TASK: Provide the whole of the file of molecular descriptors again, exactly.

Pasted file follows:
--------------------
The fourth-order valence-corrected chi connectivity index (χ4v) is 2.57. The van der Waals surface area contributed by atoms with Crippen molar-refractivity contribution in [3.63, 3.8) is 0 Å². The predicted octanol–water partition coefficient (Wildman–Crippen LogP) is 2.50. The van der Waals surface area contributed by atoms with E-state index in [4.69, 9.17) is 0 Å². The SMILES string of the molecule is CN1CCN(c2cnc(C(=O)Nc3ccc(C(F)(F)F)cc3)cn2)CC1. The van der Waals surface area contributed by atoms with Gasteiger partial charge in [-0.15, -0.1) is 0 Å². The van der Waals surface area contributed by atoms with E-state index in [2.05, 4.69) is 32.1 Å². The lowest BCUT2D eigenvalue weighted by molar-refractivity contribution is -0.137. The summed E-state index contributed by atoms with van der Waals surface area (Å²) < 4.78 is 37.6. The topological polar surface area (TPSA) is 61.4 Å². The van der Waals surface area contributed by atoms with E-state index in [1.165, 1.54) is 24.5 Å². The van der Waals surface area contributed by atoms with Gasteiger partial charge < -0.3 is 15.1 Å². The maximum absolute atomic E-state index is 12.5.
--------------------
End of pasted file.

The fourth-order valence-corrected chi connectivity index (χ4v) is 2.57. The van der Waals surface area contributed by atoms with Crippen molar-refractivity contribution in [3.63, 3.8) is 0 Å². The predicted octanol–water partition coefficient (Wildman–Crippen LogP) is 2.50. The van der Waals surface area contributed by atoms with E-state index in [4.69, 9.17) is 0 Å². The SMILES string of the molecule is CN1CCN(c2cnc(C(=O)Nc3ccc(C(F)(F)F)cc3)cn2)CC1. The van der Waals surface area contributed by atoms with Gasteiger partial charge in [-0.15, -0.1) is 0 Å². The van der Waals surface area contributed by atoms with E-state index in [2.05, 4.69) is 32.1 Å². The lowest BCUT2D eigenvalue weighted by molar-refractivity contribution is -0.137. The summed E-state index contributed by atoms with van der Waals surface area (Å²) < 4.78 is 37.6. The topological polar surface area (TPSA) is 61.4 Å². The van der Waals surface area contributed by atoms with E-state index in [1.165, 1.54) is 24.5 Å². The van der Waals surface area contributed by atoms with Gasteiger partial charge < -0.3 is 15.1 Å². The maximum absolute atomic E-state index is 12.5.